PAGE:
As the largest city in Portugal, it makes sense that Lisbon is also the capital and home to almost 3 million people. Its location on the western coast of the Iberian Peninsula has made it a historically powerful hub for international trade across the Atlantic Ocean (once they realized it wasn’t the end of the world). Lisbon predates even Rome, making it the oldest city in Western Europe. It wears its age spectacularly, however, and continues to grow both in size and influence every year. Lisbon sports many styles of architecture featuring millennium-old buildings and is sure to inspire with rich historical significance and beautiful cityscapes.
Dec. 7, 2019 – Dec. 21, 20192 Weeks$3,199Closed
Dec. 30, 2019 – Jan. 14, 20202 Weeks$3,199Closed
Jun. 6, 2020 – Jun. 26, 20203 Weeks$4,999Open
Jun. 27, 2020 – Jul. 17, 20203 Weeks$4,999Open
Jul. 18, 2020 – Aug. 7, 20203 Weeks$4,999Open
Aug. 8, 2020 – Aug. 28, 20203 Weeks$4,999Limited
One would use a word like “decadent” to describe Lisbon; classic beauty giving way to charming disrepair. It is famous for its pastel colors, steep and winding hills, trolley cars, and iconic pastries. You will notice that iconic blue tile façades, or “azulejo,” on many of the buildings is noticeably run-down, telling the story of the wealth brought by trade, the decline during a long period of economic crisis, and reemergence of commerce focused largely on modern-day tourism. Lisbon simply cannot be seen in a day, and is the kind of place one can find themselves returning to time and time again.
Lisbon is a big city, which means we are lucky enough to partner with three different hospitals: Centro Hospitalar Lisboa Norte, Centro Hospitalar Lisboa Central, and Centro Hospitalar de Lisboa Occidental (CHLO).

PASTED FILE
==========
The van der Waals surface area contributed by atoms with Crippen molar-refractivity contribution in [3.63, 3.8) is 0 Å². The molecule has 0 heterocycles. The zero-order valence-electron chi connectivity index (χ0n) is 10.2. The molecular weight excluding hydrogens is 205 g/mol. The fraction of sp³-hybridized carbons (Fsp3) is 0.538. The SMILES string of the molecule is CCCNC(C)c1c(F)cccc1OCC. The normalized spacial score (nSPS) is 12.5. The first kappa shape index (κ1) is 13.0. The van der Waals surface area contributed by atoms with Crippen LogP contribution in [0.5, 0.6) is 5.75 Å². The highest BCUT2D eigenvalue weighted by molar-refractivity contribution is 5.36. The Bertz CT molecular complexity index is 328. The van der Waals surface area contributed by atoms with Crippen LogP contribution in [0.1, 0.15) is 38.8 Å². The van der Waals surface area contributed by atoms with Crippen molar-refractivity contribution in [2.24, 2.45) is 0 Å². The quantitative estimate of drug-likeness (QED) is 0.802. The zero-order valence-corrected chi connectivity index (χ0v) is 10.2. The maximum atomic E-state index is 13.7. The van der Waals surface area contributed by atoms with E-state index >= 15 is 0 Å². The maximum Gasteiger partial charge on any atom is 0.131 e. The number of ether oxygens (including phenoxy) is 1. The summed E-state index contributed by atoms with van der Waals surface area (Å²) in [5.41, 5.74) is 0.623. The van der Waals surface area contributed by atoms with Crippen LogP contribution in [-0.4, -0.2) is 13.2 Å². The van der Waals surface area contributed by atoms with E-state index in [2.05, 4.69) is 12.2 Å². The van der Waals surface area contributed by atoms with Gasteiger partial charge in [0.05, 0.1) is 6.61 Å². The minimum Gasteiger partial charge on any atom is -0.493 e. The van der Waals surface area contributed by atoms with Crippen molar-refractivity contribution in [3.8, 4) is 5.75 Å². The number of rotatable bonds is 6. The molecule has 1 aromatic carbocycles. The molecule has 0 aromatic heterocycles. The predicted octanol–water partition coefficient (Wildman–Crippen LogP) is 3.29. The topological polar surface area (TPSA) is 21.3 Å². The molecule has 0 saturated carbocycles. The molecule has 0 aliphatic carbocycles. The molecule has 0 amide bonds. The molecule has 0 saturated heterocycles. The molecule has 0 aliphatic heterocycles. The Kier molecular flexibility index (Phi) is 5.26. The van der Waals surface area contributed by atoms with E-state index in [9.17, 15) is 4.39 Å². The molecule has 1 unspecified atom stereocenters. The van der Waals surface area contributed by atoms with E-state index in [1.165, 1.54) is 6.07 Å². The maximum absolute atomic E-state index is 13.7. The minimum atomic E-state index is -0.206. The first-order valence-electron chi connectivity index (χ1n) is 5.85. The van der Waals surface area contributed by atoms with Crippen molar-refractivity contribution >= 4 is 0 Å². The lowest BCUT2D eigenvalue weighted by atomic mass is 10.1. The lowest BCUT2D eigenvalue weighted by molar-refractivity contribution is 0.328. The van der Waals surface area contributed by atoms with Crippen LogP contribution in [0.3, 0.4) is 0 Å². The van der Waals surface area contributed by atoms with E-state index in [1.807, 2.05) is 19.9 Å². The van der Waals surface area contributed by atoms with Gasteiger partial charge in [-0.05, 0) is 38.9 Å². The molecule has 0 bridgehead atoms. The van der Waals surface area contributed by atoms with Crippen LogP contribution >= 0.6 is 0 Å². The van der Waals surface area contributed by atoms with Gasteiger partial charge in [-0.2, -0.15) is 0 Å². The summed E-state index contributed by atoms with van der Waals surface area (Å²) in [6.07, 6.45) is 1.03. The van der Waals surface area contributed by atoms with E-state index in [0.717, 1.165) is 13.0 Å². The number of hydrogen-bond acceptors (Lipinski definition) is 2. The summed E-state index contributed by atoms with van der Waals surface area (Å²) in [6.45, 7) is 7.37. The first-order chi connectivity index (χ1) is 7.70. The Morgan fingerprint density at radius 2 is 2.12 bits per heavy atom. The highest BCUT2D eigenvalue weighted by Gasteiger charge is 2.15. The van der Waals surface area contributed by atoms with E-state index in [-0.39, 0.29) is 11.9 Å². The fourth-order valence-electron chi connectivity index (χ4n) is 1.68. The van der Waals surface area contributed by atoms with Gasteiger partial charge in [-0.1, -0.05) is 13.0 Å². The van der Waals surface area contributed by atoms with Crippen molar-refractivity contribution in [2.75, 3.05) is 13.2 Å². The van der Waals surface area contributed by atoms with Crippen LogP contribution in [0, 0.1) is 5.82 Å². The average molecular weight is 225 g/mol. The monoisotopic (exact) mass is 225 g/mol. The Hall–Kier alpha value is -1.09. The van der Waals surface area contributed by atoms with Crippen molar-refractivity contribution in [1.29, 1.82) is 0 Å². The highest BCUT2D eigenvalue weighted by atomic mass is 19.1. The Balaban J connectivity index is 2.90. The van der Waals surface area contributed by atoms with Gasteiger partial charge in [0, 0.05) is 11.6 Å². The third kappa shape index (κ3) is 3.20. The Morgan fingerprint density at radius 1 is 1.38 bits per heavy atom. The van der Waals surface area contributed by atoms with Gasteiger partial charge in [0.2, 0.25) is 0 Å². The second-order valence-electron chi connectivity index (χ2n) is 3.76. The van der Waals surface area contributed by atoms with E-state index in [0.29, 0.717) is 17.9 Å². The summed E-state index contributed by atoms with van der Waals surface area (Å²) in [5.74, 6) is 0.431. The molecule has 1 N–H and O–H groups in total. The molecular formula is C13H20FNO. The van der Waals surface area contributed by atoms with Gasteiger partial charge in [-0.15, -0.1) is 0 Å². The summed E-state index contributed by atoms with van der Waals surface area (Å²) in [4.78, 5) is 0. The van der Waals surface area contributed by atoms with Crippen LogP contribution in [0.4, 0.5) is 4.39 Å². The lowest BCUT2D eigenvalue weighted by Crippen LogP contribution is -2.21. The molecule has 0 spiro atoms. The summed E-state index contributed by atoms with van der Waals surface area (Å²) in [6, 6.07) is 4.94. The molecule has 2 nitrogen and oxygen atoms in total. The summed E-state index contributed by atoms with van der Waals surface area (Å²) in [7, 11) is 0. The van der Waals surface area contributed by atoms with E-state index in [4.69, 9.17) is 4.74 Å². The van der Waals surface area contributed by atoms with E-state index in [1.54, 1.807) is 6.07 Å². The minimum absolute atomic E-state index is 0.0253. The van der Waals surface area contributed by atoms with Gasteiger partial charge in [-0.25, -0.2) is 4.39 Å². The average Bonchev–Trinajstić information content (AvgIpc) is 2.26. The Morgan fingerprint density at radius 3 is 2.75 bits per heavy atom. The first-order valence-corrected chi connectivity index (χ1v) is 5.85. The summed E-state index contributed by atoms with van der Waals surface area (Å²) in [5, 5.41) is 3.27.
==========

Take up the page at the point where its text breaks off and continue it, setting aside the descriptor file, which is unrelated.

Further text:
Centro Hospitalar Lisboa Norte is a public general hospital located in the university district and is easily accessible via the city's metro rail system. With a wide range of departments available, this teaching hospital is afforded a wealth of resources by the Faculty of Medicine of Lisbon and engages in extensive medical research.
Founded in the fifteenth century, Centro Hospitalar de Lisboa Central is located in Lisbon, where there are currently six different campuses. Open since 2007, the Centro Hospitalar provides treatment in a wide range of specialties and, as of 2013, CHLC had 7,322 employees, serving about 100 buildings, for a total of 1,352 beds.
Centro Hospitalar de Lisboa Ocidental (CHLO) is divided into 3 different hospitals: Hospital de Egas Moniz, Hospital de San Francisco Xavier, and Hospital de Santa Cruz. Egas Moniz hospital has around 380 beds and was initially founded in 1902 to serve the Portuguese military. The Hospital de San Francisco Xavier is a general hospital; it was founded in the 1970's as a result of overcrowding and poor conditions within other hospitals, and currently has over 300 beds. Hospital de Santa Cruz was founded in 1908, but underwent major reform between 1970 and 1990. Since then, it has continued to expand and now includes over 230 beds and over 900 employees. The mission of CHLO as a whole offers education, research, and training opportunities to health professionals and the surrounding community.
The Balconies of Lisbon
You'll discover very quickly that Lisbon's tight, winding streets are also home to an abundance of flower-covered balconies overlooking the cobblestones below. You'll probably want to stop and take pictures of about 1000 of them-- but we're told by our Portuguese staff that this is a notoriously American thing to do. Hey, no shame!
Lisbon offers no shortage of diverse activities for Friday excursions. For example, some day trips might include a Lisbon City Tour to help you get acclimated, and to introduce you to some of the historical landmarks in the city center: Largo Camões, Miradouro S. Pedro de Alcantara, Chiado, Baixa, and many more. On another excursion, you might visit the fairytale Palácio da Pena and Castelo dos Mouros, explore the palace and marvel at the views from the top. A light meal is included in your excursions, which might include a typical Portuguese dish followed by a local Portuguese pastry of Queijadas or Travesseiros.
Since Friday excursions are designed to be a daytime activity, you can plan to return back to your host city in time to catch a nighttime plane to your weekend destination.